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Is Food Writing Going the Way of All Flesh?

Gio Jul 5, 2013 11:17 AM

Sandy Oliver, Maine author of Journal of an Island Kitchen, a monthly newsletter of The Working Waterfront thinks so:

http://www.workingwaterfront.com/arti...

  1. pikawicca Jul 5, 2013 11:24 AM

    I think this woman needs to get over her pet peeves. Most of the words she mentions have been used in this manner for a long time. I've never met a home cook who referred to herself as a "chef." "Dribble" is something that takes place on a basket ball court. I will concede "source" used as a verb, but I suspect it's here to stay.

    2 Replies
    1. re: pikawicca
      f
      FoodPopulist Jul 5, 2013 12:21 PM

      You're both wrong.

      Drizzle is an acceptable word, but so is dribble. Drizzle is more a fine, misty dispersal of liquid with perhaps a suggestion of uniformity, while dribble suggests more drop-sized bits of liquid delivered more intermittently and irregularly.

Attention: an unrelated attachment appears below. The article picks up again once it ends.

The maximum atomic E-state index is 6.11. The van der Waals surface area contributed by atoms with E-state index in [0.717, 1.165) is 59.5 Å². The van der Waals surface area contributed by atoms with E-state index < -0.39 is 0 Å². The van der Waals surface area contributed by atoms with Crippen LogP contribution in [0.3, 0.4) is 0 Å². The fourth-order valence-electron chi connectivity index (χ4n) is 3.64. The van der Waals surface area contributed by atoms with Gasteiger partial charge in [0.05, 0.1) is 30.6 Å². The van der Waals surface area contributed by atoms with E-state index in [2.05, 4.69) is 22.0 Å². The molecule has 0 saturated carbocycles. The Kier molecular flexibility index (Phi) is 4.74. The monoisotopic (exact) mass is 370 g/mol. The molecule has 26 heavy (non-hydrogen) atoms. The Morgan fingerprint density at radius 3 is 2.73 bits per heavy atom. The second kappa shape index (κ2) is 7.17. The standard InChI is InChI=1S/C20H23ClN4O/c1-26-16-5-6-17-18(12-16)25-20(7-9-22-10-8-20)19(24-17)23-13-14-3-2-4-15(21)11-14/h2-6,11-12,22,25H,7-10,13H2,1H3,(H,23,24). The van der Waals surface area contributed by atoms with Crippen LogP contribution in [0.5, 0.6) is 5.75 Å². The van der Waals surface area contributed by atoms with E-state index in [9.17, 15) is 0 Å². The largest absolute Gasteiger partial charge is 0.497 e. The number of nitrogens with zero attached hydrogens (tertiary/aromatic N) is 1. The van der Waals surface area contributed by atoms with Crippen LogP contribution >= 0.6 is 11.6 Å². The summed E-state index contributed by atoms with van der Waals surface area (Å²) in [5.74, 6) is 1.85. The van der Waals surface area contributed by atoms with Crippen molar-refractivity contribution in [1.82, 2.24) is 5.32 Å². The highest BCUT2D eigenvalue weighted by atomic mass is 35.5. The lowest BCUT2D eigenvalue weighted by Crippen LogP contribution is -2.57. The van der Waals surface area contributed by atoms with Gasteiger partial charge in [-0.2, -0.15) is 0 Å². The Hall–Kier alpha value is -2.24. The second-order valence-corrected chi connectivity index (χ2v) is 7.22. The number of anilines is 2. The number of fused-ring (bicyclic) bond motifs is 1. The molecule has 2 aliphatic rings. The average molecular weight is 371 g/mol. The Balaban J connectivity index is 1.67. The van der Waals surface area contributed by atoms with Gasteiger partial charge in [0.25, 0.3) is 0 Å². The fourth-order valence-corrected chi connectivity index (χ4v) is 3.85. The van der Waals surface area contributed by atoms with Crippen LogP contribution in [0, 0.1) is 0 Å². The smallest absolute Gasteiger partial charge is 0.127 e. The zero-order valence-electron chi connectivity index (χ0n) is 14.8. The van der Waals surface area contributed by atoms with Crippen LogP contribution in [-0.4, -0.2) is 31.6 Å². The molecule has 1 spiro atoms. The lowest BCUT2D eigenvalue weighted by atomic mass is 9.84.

1. re: pikawicca
        JonParker Jul 5, 2013 01:37 PM

        I call myself "Chef Jon." And source became a verb about the same time PDF did.

      2. m
        mike0989 Jul 5, 2013 11:53 AM

        She really should consult a dictionary before going on a rant.

        Definition of DRIZZLE
        transitive verb

        1: to shed or let fall in minute drops or particles
        2: to make wet with minute drops : sprinkle <vegetables drizzled with olive oil>

        1. hal2010 Jul 5, 2013 08:04 PM

          I think the word she was seeking is "drivel"

          1. d
            Dave Feldman Jul 8, 2013 08:19 PM

            Ms. Oliver could stand to spend a few days reading some grammar books and dictionaries. Sheesh.

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